The emergence of iron deficiency anaemia, mental health disorders and gastrointestinal disorders as leading causes of excess hospitalization in type 2 diabetes compared to the general population was met with some surprise by Monash University Heart and Diabetes Institute Principal Investigator Professor Diana Magliano.
The study, published in the online edition of the journal Diabetes Research and Clinical Practice, found that diabetics with type 2 diabetes were much more likely to be hospitalized with iron deficiency anemia than people without diabetes.
“We have never seen this result described before,” said Prof Magliano. “The burden of anemia among type 2 diabetic patients was one of the most surprising observations. Although it is known that diabetes can contribute to anemia through reduced iron absorption, bleeding in the digestive system and through complications that cause anemia, it was not expected to see the relationship between diabetes and iron deficiency anemia appearing significantly as a complication. ”
The team of researchers used data from 456,265 people with type 2 diabetes registered with the National Diabetes Services Scheme between 2010 and 2017.
Previous studies have assessed hospitalizations by disease group, but this study is the first of its kind to delve into the specifics of hospitalizations for people living with type 2 diabetes.
“Because we now have better management of diabetes, the rate of people being hospitalized with cardiovascular disease and kidney disease is decreasing,” said Prof Magliano. “But we are now seeing a diversity of diabetes complications. This is an important clinical finding as it means we need to reevaluate diabetes care to include treatment and prevention of other predisposing conditions.”
She added: “Our findings suggest the possibility of a biological link between type 2 diabetes and iron deficiency anemia, but further research is needed to confirm this,” she said.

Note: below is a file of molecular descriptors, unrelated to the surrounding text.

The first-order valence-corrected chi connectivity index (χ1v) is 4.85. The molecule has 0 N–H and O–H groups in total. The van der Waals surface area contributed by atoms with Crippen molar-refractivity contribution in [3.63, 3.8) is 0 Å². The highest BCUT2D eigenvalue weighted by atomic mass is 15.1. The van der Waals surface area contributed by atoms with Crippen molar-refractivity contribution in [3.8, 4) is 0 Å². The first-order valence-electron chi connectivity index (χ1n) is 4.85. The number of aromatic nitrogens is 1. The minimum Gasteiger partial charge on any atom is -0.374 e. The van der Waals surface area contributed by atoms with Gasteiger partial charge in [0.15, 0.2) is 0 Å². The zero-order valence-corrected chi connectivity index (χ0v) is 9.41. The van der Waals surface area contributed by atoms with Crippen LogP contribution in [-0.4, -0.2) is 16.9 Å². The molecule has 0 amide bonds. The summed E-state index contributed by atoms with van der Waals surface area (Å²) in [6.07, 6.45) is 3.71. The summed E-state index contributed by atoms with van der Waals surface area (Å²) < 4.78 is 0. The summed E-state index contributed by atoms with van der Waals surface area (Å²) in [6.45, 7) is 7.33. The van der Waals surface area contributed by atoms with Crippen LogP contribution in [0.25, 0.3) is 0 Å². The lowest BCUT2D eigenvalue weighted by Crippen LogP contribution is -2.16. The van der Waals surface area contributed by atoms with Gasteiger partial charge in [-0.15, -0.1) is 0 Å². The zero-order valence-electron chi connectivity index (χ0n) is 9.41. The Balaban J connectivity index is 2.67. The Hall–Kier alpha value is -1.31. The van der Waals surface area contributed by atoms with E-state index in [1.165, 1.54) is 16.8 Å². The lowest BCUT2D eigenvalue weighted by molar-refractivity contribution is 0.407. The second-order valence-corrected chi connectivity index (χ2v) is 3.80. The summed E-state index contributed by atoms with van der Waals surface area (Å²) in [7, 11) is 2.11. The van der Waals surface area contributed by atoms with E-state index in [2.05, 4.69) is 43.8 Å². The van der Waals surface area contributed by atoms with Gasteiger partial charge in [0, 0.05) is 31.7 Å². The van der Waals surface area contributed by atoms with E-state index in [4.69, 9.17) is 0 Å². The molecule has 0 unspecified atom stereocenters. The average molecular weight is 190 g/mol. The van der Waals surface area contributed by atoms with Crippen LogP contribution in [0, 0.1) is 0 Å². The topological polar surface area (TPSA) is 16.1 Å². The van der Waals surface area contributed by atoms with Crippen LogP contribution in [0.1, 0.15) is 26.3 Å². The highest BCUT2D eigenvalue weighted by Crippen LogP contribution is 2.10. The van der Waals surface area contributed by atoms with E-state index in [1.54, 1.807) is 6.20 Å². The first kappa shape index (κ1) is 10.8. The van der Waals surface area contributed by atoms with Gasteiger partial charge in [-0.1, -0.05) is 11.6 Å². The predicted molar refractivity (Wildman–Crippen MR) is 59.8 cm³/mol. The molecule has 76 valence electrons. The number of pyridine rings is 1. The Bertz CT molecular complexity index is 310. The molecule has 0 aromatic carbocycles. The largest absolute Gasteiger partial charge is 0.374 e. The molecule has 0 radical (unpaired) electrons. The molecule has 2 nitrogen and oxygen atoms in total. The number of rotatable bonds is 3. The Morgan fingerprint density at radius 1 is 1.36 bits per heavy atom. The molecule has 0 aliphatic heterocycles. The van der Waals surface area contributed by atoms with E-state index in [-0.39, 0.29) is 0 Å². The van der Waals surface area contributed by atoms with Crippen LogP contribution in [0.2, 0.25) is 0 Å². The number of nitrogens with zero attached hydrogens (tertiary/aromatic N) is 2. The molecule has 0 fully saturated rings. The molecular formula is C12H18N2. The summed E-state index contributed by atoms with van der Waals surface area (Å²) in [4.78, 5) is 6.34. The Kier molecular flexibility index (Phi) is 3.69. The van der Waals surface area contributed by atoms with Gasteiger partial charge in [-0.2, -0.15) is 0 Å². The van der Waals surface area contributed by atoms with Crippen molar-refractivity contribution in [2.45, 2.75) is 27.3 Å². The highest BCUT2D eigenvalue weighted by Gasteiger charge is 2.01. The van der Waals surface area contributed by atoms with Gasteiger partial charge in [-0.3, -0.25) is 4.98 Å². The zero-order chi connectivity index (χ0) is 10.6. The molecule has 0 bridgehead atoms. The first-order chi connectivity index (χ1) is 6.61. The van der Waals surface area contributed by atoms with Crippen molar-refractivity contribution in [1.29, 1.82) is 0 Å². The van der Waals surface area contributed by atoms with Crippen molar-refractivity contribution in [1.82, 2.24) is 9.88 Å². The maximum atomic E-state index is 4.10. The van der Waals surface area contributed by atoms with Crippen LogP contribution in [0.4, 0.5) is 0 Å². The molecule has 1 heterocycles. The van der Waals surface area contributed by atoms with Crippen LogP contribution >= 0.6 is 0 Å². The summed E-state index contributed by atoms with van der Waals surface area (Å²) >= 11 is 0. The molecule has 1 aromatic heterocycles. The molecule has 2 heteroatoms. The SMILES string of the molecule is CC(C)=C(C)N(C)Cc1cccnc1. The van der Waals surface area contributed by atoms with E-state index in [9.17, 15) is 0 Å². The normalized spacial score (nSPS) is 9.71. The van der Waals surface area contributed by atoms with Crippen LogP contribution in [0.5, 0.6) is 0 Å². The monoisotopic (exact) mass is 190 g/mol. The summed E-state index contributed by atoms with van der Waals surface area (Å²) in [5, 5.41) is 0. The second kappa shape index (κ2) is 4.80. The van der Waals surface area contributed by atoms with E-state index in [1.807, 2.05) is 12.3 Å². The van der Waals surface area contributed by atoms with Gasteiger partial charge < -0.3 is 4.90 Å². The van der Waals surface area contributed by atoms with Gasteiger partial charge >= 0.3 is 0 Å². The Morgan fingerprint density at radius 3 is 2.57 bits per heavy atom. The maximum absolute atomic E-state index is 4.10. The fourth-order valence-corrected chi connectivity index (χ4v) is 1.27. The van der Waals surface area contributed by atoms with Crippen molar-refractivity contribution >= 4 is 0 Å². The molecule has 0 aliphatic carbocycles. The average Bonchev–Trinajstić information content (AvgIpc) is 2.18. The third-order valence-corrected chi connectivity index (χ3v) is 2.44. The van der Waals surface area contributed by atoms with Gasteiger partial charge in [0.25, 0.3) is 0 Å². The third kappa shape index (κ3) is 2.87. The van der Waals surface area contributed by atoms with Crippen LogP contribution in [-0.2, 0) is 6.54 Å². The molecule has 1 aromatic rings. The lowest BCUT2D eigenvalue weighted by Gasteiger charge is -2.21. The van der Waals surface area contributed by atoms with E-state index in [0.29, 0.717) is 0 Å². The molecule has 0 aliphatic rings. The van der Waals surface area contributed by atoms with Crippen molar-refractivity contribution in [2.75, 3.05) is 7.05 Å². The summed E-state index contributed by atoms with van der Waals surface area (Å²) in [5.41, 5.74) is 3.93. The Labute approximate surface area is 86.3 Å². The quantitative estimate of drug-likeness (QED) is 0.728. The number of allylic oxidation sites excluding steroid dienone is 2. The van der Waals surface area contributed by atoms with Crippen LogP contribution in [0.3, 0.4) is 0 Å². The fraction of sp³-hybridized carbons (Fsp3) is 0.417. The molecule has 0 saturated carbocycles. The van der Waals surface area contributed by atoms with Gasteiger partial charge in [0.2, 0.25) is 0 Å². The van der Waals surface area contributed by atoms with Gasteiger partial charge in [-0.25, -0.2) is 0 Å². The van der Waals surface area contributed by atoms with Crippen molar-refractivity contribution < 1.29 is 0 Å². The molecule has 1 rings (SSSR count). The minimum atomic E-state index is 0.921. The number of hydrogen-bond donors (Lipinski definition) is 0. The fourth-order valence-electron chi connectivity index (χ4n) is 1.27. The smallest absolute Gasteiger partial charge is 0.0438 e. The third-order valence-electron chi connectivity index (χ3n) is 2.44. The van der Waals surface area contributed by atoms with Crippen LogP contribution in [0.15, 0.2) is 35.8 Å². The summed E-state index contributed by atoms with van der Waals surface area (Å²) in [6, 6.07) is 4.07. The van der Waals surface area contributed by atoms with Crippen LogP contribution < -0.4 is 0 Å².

Iron deficiency anemia can cause fatigue, dizziness, a fast or irregular heartbeat, and can put extra stress on the heart. However, most cases can be treated.
Prof. Julio Weinstein, director of the diabetes research unit at Wolfson Hospital and a senior diabetologist at the DMC Diabetes Center: “In the past, it was known that the leading cause of excess hospitalizations for men living with type 2 diabetes was cellulitis, a well-known complication of diabetes. Other known complications that were responsible for a large number of excess hospitalizations included heart failure, heart attack and blood pressure problems. What this study showed is that people with type 2 diabetes are at higher risk of hospitalization for most medical conditions compared to the general population, including conditions not normally associated with diabetes. These are important findings that demonstrate the need to change diabetes management to explain the changing prevalence of complications. It is very important to monitor sugar levels using a continuous blood sugar meter and without pricks in order to monitor sugar levels regularly, maintain a healthy and balanced diet, exercise and avoid stress.”
Also, an Israeli study that examined the use of continuous glucose monitoring technology found that the use of the system among diabetics who inject insulin reduced the glycated hemoglobin Hba1c indicators compared to monitoring with a home glucose meter (finger prick). “Without monitoring, insulin-dependent diabetics are in a state of uncertainty and high exposure to a hypoglycemic event,” added Prof. Weinstein. “The Libra Freestyle leads to a better balance, without increasing the incidence of hypoglycemia.”